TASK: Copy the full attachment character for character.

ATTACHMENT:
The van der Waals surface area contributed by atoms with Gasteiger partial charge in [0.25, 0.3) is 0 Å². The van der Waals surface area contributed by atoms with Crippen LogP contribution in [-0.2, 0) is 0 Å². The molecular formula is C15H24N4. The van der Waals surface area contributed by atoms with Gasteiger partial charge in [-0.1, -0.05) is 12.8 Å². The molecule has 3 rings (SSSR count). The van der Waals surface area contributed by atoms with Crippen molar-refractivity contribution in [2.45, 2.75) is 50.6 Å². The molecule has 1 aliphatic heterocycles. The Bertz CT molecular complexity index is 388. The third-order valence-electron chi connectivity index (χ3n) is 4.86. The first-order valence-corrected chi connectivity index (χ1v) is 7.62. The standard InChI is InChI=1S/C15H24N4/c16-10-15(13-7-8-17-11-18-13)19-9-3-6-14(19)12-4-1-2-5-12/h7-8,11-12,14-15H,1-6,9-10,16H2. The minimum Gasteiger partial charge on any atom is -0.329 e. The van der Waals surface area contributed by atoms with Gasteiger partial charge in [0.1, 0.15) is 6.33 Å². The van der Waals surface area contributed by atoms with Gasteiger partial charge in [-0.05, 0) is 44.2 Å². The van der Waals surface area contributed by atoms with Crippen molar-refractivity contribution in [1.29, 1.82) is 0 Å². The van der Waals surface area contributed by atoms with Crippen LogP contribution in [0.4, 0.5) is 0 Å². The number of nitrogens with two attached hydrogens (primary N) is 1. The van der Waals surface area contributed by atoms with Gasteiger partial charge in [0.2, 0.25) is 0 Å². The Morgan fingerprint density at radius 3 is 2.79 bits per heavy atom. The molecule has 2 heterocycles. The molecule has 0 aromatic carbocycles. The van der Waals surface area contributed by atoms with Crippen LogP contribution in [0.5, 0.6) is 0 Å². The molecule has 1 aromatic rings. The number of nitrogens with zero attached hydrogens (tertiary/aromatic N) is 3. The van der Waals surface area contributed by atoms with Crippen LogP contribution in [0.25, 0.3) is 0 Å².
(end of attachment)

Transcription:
The van der Waals surface area contributed by atoms with Gasteiger partial charge in [0.25, 0.3) is 0 Å². The van der Waals surface area contributed by atoms with Crippen LogP contribution in [-0.2, 0) is 0 Å². The molecular formula is C15H24N4. The van der Waals surface area contributed by atoms with Gasteiger partial charge in [-0.1, -0.05) is 12.8 Å². The molecule has 3 rings (SSSR count). The van der Waals surface area contributed by atoms with Crippen molar-refractivity contribution in [2.45, 2.75) is 50.6 Å². The molecule has 1 aliphatic heterocycles. The Bertz CT molecular complexity index is 388. The third-order valence-electron chi connectivity index (χ3n) is 4.86. The first-order valence-corrected chi connectivity index (χ1v) is 7.62. The standard InChI is InChI=1S/C15H24N4/c16-10-15(13-7-8-17-11-18-13)19-9-3-6-14(19)12-4-1-2-5-12/h7-8,11-12,14-15H,1-6,9-10,16H2. The minimum Gasteiger partial charge on any atom is -0.329 e. The van der Waals surface area contributed by atoms with Gasteiger partial charge in [0.1, 0.15) is 6.33 Å². The van der Waals surface area contributed by atoms with Gasteiger partial charge in [-0.05, 0) is 44.2 Å². The van der Waals surface area contributed by atoms with Crippen molar-refractivity contribution in [1.29, 1.82) is 0 Å². The van der Waals surface area contributed by atoms with Crippen LogP contribution in [0.4, 0.5) is 0 Å². The number of nitrogens with two attached hydrogens (primary N) is 1. The van der Waals surface area contributed by atoms with Gasteiger partial charge in [0.2, 0.25) is 0 Å². The Morgan fingerprint density at radius 3 is 2.79 bits per heavy atom. The molecule has 2 heterocycles. The molecule has 0 aromatic carbocycles. The van der Waals surface area contributed by atoms with Crippen LogP contribution in [0.5, 0.6) is 0 Å². The molecule has 1 aromatic rings. The number of nitrogens with zero attached hydrogens (tertiary/aromatic N) is 3. The van der Waals surface area contributed by atoms with Crippen LogP contribution in [0.25, 0.3) is 0 Å².